Help With Heart Burn
Despite the name, heartburn does not affect the heart.
Heartburn, also called acid reflux disease or gastroesophageal reflux disease (GERD), is a burning sensation in the lower chest, accompanied by a bitter or sour taste in the mouth and throat.
It usually occurs after eating a big meal or while lying down and can last up to a few hours.
What causes heartburn?
When you eat, food passes from your mouth into a tube (about 10 inches long), called esophagus.
Before entering the stomach, food travels through an opening at the end of the esophagus. This opening acts like a gate, which allows food to pass into the stomach.
The opening to the stomach closes as soon as food passes through. If the opening does not close, acid in the stomach can leak into and travel through the esophagus. This phenomenon, called reflux, is cause of heartburn.
Hiatal hernia can also cause heartburn. This is a condition in which part of the stomach is pushed up through the diaphragm and into the chest.
What factors add to heartburn?
Heartburn is most common after overeating, when bending over or when lying down. Other factors affecting heartburn include: eating certain foods, pregnancy and stress.
Can heartburn be serious?
Having occasional symptoms of heartburn is not very serious. If heartburn continues to persist, however it can lead to a serious of problems. Esophagitis, an inflamed lining of the esophagus, can lead to bleeding and trouble swallowing. Heartburn can also be a sign of ulcers.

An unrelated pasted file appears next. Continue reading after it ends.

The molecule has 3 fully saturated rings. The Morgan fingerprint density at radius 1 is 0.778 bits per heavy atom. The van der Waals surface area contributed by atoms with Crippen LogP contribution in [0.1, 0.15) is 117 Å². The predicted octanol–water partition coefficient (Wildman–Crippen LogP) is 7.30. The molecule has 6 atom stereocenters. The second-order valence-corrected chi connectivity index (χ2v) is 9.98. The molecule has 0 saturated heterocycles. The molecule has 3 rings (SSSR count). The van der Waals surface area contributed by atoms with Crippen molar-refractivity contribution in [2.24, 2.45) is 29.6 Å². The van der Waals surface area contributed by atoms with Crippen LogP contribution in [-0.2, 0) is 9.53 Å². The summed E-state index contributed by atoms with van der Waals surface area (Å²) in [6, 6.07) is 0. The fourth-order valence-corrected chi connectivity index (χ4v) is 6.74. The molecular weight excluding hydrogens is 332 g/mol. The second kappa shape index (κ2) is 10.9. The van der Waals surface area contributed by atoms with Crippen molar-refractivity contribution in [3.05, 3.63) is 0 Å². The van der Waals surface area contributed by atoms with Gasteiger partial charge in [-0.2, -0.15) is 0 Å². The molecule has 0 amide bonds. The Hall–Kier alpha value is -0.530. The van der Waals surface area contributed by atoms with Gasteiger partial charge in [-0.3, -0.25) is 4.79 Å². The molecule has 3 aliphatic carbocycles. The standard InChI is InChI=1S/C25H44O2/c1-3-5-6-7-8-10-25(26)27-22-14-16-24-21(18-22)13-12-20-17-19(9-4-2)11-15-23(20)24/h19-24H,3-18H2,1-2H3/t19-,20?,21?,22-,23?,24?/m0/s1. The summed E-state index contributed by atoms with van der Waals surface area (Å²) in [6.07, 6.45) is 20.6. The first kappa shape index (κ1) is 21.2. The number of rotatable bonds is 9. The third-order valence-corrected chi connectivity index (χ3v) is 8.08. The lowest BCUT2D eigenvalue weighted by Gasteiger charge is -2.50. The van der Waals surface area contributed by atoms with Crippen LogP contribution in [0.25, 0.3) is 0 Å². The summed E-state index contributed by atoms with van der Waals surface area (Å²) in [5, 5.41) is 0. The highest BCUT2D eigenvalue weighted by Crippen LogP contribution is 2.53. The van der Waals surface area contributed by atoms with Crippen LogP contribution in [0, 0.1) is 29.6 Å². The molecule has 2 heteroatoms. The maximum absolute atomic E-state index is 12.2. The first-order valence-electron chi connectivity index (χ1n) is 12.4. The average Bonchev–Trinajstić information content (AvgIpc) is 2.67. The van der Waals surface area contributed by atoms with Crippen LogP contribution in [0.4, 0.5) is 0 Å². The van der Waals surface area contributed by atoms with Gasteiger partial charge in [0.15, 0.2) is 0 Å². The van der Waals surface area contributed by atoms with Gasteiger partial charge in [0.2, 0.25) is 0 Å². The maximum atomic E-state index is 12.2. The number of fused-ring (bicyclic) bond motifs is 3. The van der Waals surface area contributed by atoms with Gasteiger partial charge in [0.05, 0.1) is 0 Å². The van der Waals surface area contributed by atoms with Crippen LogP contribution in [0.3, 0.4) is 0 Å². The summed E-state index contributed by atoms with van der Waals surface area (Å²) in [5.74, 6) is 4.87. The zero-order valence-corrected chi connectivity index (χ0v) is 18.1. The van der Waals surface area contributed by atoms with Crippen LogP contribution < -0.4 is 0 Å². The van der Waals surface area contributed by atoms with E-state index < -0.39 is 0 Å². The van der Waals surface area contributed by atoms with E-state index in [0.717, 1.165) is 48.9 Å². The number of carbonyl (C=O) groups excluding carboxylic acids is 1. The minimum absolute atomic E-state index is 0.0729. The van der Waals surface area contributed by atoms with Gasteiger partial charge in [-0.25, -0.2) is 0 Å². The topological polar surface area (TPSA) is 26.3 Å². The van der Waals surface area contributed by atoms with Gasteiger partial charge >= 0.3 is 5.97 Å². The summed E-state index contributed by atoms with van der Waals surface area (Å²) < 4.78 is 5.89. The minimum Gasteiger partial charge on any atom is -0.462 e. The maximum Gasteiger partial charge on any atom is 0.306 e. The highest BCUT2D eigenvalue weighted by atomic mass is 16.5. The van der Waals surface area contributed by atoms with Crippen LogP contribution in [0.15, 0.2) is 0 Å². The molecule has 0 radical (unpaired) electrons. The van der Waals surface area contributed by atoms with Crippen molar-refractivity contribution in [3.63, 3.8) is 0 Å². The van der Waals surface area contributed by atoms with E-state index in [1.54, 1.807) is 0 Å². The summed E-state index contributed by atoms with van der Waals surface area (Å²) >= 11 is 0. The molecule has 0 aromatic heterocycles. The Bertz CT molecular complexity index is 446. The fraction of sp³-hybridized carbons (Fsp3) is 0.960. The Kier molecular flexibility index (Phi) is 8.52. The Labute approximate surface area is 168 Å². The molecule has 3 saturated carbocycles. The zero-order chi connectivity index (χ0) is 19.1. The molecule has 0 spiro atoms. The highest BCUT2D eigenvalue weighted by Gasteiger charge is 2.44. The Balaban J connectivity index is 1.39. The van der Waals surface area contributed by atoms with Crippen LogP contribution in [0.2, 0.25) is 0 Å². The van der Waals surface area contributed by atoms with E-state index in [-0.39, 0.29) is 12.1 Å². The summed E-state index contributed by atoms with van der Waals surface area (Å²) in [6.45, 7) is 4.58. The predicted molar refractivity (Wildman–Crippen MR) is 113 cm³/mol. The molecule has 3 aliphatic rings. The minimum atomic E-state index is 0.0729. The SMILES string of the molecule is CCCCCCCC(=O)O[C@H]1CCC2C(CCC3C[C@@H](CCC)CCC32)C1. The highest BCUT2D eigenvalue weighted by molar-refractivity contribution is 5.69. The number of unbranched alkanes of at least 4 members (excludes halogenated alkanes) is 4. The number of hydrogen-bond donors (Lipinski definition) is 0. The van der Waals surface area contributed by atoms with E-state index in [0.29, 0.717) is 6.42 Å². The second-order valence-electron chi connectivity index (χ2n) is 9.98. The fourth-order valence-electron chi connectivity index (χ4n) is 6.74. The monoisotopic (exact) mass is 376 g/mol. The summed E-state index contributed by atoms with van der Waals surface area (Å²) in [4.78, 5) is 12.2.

What can I do to feel better?
You make find relied from heartburn by making some simple changes in your lifestyle.
Tips on preventing heartburn
- Avoid overeating
- Avoid wearing clothes with tight waistlines and belts that are too tight.
- Lose weight if you’re overweight.
- Raise the head of your bed by placing four to six inch blocks under the legs at the bed’s head.
- Try to eat at least two to three hours before lying down. If you take naps, try sleeping in a chair.
Will antacids take care of heartburn?
Antacids neutralize the acid that your stomach makes and most people find fast, short-term relief. However, antacids contain aluminum hydroxide. They may lead to diarrhea and ultimately neuro toxic effects of the brain and nervous system. Instead try bicarbonate of soda, or a piece of hard white cheese.
Three days on water knocks the condition totally out.
Raw foods do the trick as well, but take seven to ten days.
- Avoid stress
- Change your eating habits. Eat more raw vegetables. Eat small more frequent meals. Chew your food well. Eat slowly and enjoy your food.
- Do not consume caffeine products, carbonated beverages, fats, fried food, processed foods, sugar or tobacco.
- DO not eat for three hours before bedtime.
- Drink a big glass of water at the first sign of heartburn.
- Drink a glass of fresh cabbage or celery juice every day.
- Eat a fresh papaya or pineapple to aid digestion.
- Sip one tablespoon of raw apple cider vinegar, mixed with a glass of water, while eating a meal.
- Try raw potato juice. Do not peel the potato – just wash it and put it in the juicer. Mix with equal parts water. Drink it immediately after preparation, up to three times daily.